I have many trees on our property. What is the easiest way to get the pulp from these small persimmons. I’ve been told to peel them which is impossible, mashing with a potato masher and boiling down. I would love to use these, but am clueless on how to get the sweet pulp from them. Any ideas would be appreciated.

      • says

        Hi Alison,

        I live in Missouri & we have 21 persimmon trees in our persimmon grove, the malnes are on the other side of our property by our pond, which are both in the horses back wooded field, so I am usually unable to get persimmons. This year it worked out that the horses weren’t in the field yet, but the deer were. When we noticed them not coming as much, I was able to start foraging myself. During this year a new tree has grown & it’s a girl! She’s about 6′ tall & am looking forward to pruning her in the spring. She bore 6 persimmons this year. (I have read that it takes a few years for them to bear fruit.) I am looking forward to her getting big & then I won’t have to disrupt the horses & the rotation of the fields. And hopefully won’t have to bring a shovel with me to kill the baby copperheads. I put a little water in a bucket or bowl & I use one of those grabbers that the elderly use to reach things to pick them up after a few backaches. It’s also helpful to knock around the leaves on the ground that they get stuck under. I bring my 2 big dogs with me that way they scare whatever is below or in the leaves. When I bring them in, I put them in another bowl of cold water, but not all at once. I renew the water as needed. I shake them individually as to get off any dirt, grass or debris. Then I turn the sepal off at the top & cut off the black piece on the bottom. Then I put them in a bigger bowl & seal it with Glad Press ‘n’ Seal & add to itasI gather more each day & date it the day I start the bowl. After 2 or 3 days I remove the bowl from the fridge put them in an old enamel collainder & put a bowl under it that the collainder sits in but leaves headway underneath for pulp to have some room. I use a firm spatula to smash them against the bottom of the collainder until all that is left in the collainder are seeds. Then I lift the collainder from the bowl below & scrape the pulp from underneath into another bowl. Washing my collainder after about 50 or so. After I have smashed all I had & the other bowl is full of pulp I return it to the fridge with Glad Press ‘n’ Seal on it & date it. I wait until the next day or 2 & there will be more moisture in the content to smear them easier. Then I use a bright lamp & sit it by my thin clear plastic cutting sheet (used side down.) (I have white countertops.) It makes it easier to see the “impurities”. I remove the bowl of pulp from the fridge & use the spatula to make a small pile of pulp. Then I use a smaller spatula to smear a bit of pulp thin. I use wooden skewers to pick out the skin bits & other things like the little black things in the berry other than the brown seeds. After this, I scrape it into a clear measuring that has a push up bottom & fill it with each smear, pressing it against the sides of the cup first & removing air pockets. I fill it a little more than full to make up for any air label a freezer bag & turn the bag upside down over the cup & slide the bag down. Push the pulp out of the measuring cup & flatten the pulp out in the bag & put it in the freezer to freeze flat & stack. I wear disposable plastic gloves to do everything….lol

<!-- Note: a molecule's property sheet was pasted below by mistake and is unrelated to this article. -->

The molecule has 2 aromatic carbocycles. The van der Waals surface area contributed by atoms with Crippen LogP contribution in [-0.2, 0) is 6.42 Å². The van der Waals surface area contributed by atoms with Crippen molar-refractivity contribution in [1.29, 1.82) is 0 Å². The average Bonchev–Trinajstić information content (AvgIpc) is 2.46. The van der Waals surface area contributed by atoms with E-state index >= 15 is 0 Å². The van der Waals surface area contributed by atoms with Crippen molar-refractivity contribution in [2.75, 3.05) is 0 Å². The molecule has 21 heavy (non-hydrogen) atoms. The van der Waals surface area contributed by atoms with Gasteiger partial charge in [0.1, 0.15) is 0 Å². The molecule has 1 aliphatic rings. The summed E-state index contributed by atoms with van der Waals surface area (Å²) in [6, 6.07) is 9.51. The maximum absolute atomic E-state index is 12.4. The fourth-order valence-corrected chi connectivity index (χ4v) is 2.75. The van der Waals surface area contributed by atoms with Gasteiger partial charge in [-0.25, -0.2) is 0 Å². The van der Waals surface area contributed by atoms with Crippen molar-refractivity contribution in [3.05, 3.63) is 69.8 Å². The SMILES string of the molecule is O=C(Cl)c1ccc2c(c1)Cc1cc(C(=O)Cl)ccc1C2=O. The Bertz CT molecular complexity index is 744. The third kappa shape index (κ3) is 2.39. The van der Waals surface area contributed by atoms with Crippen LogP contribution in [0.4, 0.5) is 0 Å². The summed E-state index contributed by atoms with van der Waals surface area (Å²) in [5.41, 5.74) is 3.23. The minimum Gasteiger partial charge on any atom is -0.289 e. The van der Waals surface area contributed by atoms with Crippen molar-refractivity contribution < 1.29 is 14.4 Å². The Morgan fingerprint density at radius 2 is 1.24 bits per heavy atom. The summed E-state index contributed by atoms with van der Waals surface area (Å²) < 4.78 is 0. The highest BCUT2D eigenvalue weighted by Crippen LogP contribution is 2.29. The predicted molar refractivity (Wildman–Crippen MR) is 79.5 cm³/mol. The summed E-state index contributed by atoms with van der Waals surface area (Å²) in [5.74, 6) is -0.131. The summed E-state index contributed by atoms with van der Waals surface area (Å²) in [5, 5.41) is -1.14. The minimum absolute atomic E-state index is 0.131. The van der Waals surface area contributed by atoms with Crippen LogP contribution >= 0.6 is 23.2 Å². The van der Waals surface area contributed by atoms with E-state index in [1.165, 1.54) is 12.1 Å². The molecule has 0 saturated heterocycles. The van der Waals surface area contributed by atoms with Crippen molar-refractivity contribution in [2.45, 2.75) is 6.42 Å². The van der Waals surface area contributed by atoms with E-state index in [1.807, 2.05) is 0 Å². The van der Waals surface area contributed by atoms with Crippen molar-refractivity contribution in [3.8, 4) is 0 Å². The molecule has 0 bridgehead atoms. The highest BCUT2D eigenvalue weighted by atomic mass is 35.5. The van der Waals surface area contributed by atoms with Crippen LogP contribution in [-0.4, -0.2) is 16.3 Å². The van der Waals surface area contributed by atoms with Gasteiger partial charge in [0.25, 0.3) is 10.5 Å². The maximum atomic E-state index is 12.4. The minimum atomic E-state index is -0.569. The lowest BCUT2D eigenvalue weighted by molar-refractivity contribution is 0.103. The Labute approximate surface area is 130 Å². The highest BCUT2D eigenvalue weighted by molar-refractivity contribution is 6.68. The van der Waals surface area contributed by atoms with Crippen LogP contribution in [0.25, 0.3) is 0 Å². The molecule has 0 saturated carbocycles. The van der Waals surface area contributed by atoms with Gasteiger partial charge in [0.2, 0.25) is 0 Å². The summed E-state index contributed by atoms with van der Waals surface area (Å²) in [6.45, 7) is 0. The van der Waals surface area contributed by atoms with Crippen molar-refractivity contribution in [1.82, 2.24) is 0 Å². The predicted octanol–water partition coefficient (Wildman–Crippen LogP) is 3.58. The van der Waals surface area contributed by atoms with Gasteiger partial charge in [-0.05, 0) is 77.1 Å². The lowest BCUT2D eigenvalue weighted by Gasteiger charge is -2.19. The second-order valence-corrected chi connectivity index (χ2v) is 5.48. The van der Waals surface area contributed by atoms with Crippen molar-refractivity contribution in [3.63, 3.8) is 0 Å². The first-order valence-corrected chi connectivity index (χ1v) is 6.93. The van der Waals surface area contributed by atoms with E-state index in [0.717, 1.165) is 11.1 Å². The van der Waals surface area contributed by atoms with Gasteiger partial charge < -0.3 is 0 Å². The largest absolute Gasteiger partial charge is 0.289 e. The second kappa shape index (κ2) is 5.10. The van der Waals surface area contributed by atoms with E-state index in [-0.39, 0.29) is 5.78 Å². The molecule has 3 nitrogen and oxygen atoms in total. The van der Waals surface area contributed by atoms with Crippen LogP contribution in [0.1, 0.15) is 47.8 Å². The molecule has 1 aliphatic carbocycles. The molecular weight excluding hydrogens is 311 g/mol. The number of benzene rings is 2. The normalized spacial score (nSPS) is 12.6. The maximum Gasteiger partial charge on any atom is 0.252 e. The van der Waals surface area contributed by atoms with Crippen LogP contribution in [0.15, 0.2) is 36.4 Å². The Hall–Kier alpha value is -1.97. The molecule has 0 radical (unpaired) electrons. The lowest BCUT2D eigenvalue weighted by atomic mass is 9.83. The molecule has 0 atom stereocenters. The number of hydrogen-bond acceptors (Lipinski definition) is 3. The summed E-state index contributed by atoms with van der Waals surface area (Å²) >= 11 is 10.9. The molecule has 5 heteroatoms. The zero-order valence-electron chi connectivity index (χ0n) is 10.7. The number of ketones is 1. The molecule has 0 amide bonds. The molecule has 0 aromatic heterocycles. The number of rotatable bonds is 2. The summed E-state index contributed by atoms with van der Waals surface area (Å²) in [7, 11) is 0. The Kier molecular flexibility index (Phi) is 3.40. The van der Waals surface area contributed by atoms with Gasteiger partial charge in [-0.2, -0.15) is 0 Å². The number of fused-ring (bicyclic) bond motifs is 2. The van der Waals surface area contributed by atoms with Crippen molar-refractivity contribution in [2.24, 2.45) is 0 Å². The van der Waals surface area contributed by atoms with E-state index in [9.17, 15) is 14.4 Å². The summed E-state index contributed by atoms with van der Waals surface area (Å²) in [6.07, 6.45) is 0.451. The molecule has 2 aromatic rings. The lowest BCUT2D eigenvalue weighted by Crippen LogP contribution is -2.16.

I hope you can get some ideas of what will work for you from what I do.
        At times, I’ve gotten more than 5 or 6 days behind, as in late Oct. I was getting close to 300/ day, so I gave those to the horses. Now that we’ he had a “killer frost” they don’t fall as often. So far I have frozen 40 1/4 cups! They will stay good in the freezer for 6-8 months, so you can just take a bag out & thaw it in some cold water in the sink & use it in a recipe.
        (If you get behind & can do them later or don’t have horses or wildlife to give them to….I filled a gallon freezer bag with some & may just cut it open for the horses in the summer or thaw it & work on it later.) If you give any to horses, you may limit the amount or remove the seeds. They say they can get bezoars (intestinal blockage), I assume from the seeds. I know they are whole in scat from the wildlife….lol.

    • rock barnett says

      I take the ripe persimmons and smash them through a screen colander and scrape off the pulp from the back side. then dry out the pulp. doing it in the oven works but i am looking into getting a food dehydrator.

  5. sarah friedman says

    we have lots of trees and they are loaded this year! the horses stay under them grabbing all they can before the cows get them. i am going to try processing some if i can convince my husband to pick a few. there are alot of recipes to choose from! years ago my grandfather had a cook who, according to my dad, made a delicious persimmon cake. all he remembered was that it was good, nothing about how it was made.

Leave a Reply

Your email address will not be published. Required fields are marked *